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MAIN Arrow to Travel Travel Arrow to North AmericaUSA Arrow to Massachusetts Tourist AttractionsMassachusetts Arrow to Martha's VineyardMartha's Vineyard

Gay Head Cliffs, Martha's VineyardWith its glamorous association as a US presidential retreat — and the real-life set for Steven Spielberg's filming of "Jaws" in 1974 — today Martha's Vineyard is a top vacation spot for thousands of visitors each year.

Offering welcoming accommodations, white sandy beaches, nature in the wild, and walks through fishing villages filled with historic charm, Martha's Vineyard remains one of Massachusetts' coolest summer destinations.


Getting there

Located just off the coast of Cape Cod, Martha's Vineyard is easily reached by ferry, with nearby service from Woods Hole and Hyannis offering frequent schedules throughout the summer via the Steamship Authority. From Rhode Island, the Vineyard Fast Ferry at Quonset Point also offers service to one of Martha's Vineyard's main ferry terminals, Vineyard Haven.

Meanwhile, New York City residents have also recently been afforded service aboard the SeaStreak that makes the trek from midtown Manhattan to the Oak Bluffs ferry terminal in just about 5 hours.


Getting around

From rental bikes and mopeds to cars rentals, taxis and buses, it's easy to traverse Martha's Vineyard roughly 100-square mile (9 miles wide, 23 miles long) island.

The bus line serviced by Martha's Vineyard Transit Authority is probably the most popular and best transportation deal in town. With fares averaging a dollar a trip, the better option is to obtain a 1-day or 3-day bus pass available at all the major ferry terminals for hop-on hop-off bus service throughout your stay. Don't forget to take a schedule or download or print one online.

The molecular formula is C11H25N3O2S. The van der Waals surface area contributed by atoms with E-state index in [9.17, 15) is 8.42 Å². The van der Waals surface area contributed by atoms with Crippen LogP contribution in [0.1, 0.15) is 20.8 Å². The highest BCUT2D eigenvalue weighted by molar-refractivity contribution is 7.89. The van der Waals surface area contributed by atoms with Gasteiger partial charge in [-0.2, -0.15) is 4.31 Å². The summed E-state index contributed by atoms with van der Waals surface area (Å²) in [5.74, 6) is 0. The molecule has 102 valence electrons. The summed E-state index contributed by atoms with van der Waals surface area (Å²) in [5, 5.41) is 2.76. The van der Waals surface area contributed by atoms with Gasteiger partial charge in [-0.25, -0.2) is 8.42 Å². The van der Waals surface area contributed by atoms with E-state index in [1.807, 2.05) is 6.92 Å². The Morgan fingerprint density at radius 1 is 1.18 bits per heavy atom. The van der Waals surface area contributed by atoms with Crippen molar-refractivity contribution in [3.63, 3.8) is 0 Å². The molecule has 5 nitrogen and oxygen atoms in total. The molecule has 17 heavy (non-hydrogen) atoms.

Martha's Vineyard photo gallery

Flying Horse Carousel, Martha's Vineyard
The Flying Horse Carousel in Oak Bluffs is the
oldest operating in America, dating to 1884.
Jaws, Martha's Vineyard
Filmed around Martha`s Vineyard, the "Jaws"
connection is evident throughout the island..
Gingerbread houses at Oak Bluffs, Martha's Vineyard
You can stroll an entire community of preserved
19th century gingerbread houses in Oak Bluffs..
Gay Head Cliffs, Martha's Vineyard
Up island, the scenic Gay Head Cliffs
and lighthouse are best seen at sunset.


Major towns

Most seafaring visitors to Martha's Vineyard disembark at Vineyard Haven, and then travel to the other two main towns of Oak Bluff or to Edgartown. However, linger at Vineyard Haven, and be rewarded with the less-touristy side of the island. Whether it's a romantic stay at the impressive Mansion House or at smaller hotels, inns, or bed and breakfasts, Vineyard Haven caters year-round to visitors seeking a quiet retreat. For shutterbugs, a trip to West Chop Lighthouse (the island's first) and the drawbridge on Beach Road provide some of the more unique "photo ops" to be found at Vineyard Haven.

Meanwhile, nearby Oak Bluffs is where most of the tourist action is — offering fun-in-the-sun at the beach, dozens of restaurants, and the island's largest marina. While here, also don't miss a stroll around Oak Bluffs' famous colorful gingerbread cottages containing the most perfectly preserved collection of Carpenter Gothic style architecture in the world. On Circuit Avenue, also check out the oldest operating carousel in America, the Flying Horses Carousel dating back to 1884.


martha's vineyard map
For a quick weekend getaway to Martha's Vineyard, visit Vineyard Haven, Oak Bluffs, and Edgartown.
On longer stays, other Martha's Vineyard must-sees include visits "up island" to the fishing village of
Menemsha and further on to very scenic Gay Head and its lighthouse at lands-end.


The next stop on a whirlwind tour of Martha's Vineyard, Edgartown truly surprises with its elegant art galleries and antique shops, as well as some of the best seafood restaurants (the family-friendly Seafood Shanty on Dock Street comes highly recommended.)